With The Best Exotic Marigold Hotel (just reviewed) garnering big audiences in limited release, Dames Judi and Maggie have been on the mind. Last week, I remembered my favorite scene from Judi Dench's best performance in Notes on a Scandal (2006), so this week a look back at Maggie Smith's Oscar winning signature role The Prime of Miss Jean Brodie (1969) for a companion piece...
What follows from the 1969 film The Prime of Miss Jean Brodie is not technically a monologue. This progressive middle school teacher in a conservative girls school invites interjections into her speeches, if not actual participation or dialogue. I was tempted to publish this a day early and call it for a Sunday Soliloquy but it's not really that either. For Miss Brodie isn't speaking directly to herself.
What I like best about Maggie Smith's Oscar winning performance -- aside from the fact that it belongs to my favorite subgenre of drama: 'women who lie to themselves' -- is that you aren't really sure who her speeches are directed at. Are they for the students as she claims? Are her eccentric teaching methods aimed at her enemies? Or are are lessons merely building blocks for her own personal edification? She considers herself successful if her girls reflect her own ideals back at her; she wants mirrors rather than free thinkers. Any non reflective surface will not become part of the Brodie set, her favored students.
After a few minutes of opening credits Miss Brodie is in her classroom, greeting the new students. The film itself is also laying groundwork, introducing the three key sycophant students: Mary, Sandy and Jenny.
Little girls. I am in the business of putting old heads on young shoulders and all my pupils are the crème de la crème. Give me a girl at an impressionable age and she is mine for life. You girls are my vocation. If I am to receive a proposal of marriage tomorrow from the Lord Lyons King of Arms, I would decline it. I am dedicated to you in my prime --and my summer in Italy has convinced me that I am truly in my prime.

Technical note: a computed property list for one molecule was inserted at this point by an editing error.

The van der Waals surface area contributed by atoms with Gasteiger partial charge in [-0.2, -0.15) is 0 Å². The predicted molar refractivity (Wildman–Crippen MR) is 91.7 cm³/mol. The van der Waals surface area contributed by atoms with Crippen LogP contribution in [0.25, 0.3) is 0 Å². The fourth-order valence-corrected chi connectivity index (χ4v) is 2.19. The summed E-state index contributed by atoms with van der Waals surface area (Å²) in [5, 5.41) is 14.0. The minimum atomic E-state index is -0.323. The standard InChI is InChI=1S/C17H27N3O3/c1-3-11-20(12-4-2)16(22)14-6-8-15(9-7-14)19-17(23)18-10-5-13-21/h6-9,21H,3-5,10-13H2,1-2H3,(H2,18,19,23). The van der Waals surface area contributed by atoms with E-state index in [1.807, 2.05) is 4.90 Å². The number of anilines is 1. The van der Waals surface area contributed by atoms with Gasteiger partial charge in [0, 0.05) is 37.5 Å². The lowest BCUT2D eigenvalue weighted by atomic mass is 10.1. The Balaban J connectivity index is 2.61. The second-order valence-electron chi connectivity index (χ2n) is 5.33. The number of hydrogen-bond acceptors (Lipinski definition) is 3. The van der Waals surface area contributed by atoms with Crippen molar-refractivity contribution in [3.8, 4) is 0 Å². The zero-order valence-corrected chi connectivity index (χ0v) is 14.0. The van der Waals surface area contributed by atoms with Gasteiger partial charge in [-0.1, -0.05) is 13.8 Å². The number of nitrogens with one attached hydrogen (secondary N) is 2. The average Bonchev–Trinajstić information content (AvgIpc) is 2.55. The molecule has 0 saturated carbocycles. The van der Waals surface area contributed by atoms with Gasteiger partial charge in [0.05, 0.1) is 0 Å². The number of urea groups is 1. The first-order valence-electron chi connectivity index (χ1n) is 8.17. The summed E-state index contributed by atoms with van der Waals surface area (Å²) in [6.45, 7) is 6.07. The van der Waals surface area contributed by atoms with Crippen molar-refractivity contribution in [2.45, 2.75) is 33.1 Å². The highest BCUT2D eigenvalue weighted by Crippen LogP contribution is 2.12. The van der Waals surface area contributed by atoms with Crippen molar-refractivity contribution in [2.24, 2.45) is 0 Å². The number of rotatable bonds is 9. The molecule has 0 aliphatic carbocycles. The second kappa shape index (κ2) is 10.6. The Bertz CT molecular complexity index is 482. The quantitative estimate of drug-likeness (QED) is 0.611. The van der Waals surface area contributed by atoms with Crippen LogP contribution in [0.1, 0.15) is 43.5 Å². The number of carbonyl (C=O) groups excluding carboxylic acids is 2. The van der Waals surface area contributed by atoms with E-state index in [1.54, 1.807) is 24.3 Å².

Mary McGregor, you are new to this institution. It is possible you will hear my teaching methods decried in certain quarters as being unsuitable for a conservative school like Marcia Blaine, that is to say a school dedicated to the status quo. Can anyone define status quo? …Sandy?
Sandy, who will become Brodie's confidante, answers "Does it mean staying the same Miss Brodie?"
Precisely. Staying the same to the point of petrification. p-e-t-r-i-f-i-c-a-t-i-o-n, petrification. I do not intend to devote my prime to petrification. Prop up your books in case of intruders. If there are intruders we are doing our history. But we will not do our history. Can anyone tell me who is the greatest Italian painter?
Jenny, the teachers pet, responds quickly "Leonardo daVinci, Miss Brodie" Her answer is hilariously swatted away. For "greatest" must equal the opinion of the dominating classroom personality.
That is incorrect Jenny. The answer is Giotto. He is my favorite.
Here Miss Brodie spots a photo on the wall that she doesn't like and will now cover with a print of Giotto's work, a more properly reflective surface.
Observe, little girls: Stanley Baldwin who got in as prime minister and got out again ere long. Our headmistress Miss Mackay retains him on the walls because she believes in the slogan "safety first" Safety does not come first. Goodness, truth and beauty come first. One's prime brings one insight into these things. One's prime is the moment one is born for. You little girls must be on the alert to recognize your prime at whatever time it may occur and live it to the full.
"Season of mist and mellow fruitfulness."
I wanted to tell you of a moment in my life when I was very young… younger even then the man himself. His name was Hugh. I fell deeply in love with Hugh in the last year of the war but he fell on Flanders field…
By this point Miss Brodie is deep in her own thrall, her students a captive but enraptured audience. At first introduction I thought Maggie Smith was playing Miss Brodie too arch and forceful, the voice is constantly soaring and undulating for dramatic effect. Maggie Smith is painting an aggressively hard portrait. But by the time the credits rolled, the purpose of her impenetrably stiff manner is clear: for who is more petrified, more devoted to staying the same, than Miss Brodie herself? Surely she gave the same speech last semester and demanded the same answers. She has always been convinced that she's in her prime.